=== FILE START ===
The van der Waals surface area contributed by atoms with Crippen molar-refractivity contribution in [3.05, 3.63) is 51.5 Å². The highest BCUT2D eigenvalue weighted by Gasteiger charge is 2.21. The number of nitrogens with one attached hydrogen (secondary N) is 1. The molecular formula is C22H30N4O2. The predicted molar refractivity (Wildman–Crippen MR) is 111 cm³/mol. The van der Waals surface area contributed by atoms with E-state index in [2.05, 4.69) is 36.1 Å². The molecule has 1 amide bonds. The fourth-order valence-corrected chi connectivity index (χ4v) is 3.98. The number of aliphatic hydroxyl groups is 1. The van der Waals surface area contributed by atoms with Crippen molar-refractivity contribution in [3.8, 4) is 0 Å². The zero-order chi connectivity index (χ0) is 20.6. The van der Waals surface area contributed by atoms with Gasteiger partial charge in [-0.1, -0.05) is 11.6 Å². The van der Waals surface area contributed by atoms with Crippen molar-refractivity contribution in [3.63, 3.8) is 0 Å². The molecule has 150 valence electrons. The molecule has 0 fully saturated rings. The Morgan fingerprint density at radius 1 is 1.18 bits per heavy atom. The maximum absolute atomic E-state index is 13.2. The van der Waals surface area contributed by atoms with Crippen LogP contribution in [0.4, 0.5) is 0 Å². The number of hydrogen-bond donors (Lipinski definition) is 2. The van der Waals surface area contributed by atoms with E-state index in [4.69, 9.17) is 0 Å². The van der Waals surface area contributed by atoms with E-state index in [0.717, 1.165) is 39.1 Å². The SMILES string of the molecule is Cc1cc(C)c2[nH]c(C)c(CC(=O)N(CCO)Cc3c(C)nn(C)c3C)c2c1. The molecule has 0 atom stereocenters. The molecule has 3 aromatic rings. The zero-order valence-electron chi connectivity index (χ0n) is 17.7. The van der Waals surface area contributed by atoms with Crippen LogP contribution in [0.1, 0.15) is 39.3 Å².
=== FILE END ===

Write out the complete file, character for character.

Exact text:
The van der Waals surface area contributed by atoms with Crippen molar-refractivity contribution in [3.05, 3.63) is 51.5 Å². The highest BCUT2D eigenvalue weighted by Gasteiger charge is 2.21. The number of nitrogens with one attached hydrogen (secondary N) is 1. The molecular formula is C22H30N4O2. The predicted molar refractivity (Wildman–Crippen MR) is 111 cm³/mol. The van der Waals surface area contributed by atoms with E-state index in [2.05, 4.69) is 36.1 Å². The molecule has 1 amide bonds. The fourth-order valence-corrected chi connectivity index (χ4v) is 3.98. The number of aliphatic hydroxyl groups is 1. The van der Waals surface area contributed by atoms with Crippen molar-refractivity contribution in [3.8, 4) is 0 Å². The zero-order chi connectivity index (χ0) is 20.6. The van der Waals surface area contributed by atoms with Gasteiger partial charge in [-0.1, -0.05) is 11.6 Å². The van der Waals surface area contributed by atoms with Crippen molar-refractivity contribution in [3.63, 3.8) is 0 Å². The molecule has 150 valence electrons. The molecule has 0 fully saturated rings. The Morgan fingerprint density at radius 1 is 1.18 bits per heavy atom. The maximum absolute atomic E-state index is 13.2. The van der Waals surface area contributed by atoms with Crippen LogP contribution in [0.4, 0.5) is 0 Å². The number of hydrogen-bond donors (Lipinski definition) is 2. The van der Waals surface area contributed by atoms with E-state index in [4.69, 9.17) is 0 Å². The van der Waals surface area contributed by atoms with E-state index in [0.717, 1.165) is 39.1 Å². The SMILES string of the molecule is Cc1cc(C)c2[nH]c(C)c(CC(=O)N(CCO)Cc3c(C)nn(C)c3C)c2c1. The molecule has 0 atom stereocenters. The molecule has 3 aromatic rings. The zero-order valence-electron chi connectivity index (χ0n) is 17.7. The van der Waals surface area contributed by atoms with Crippen LogP contribution in [0.1, 0.15) is 39.3 Å².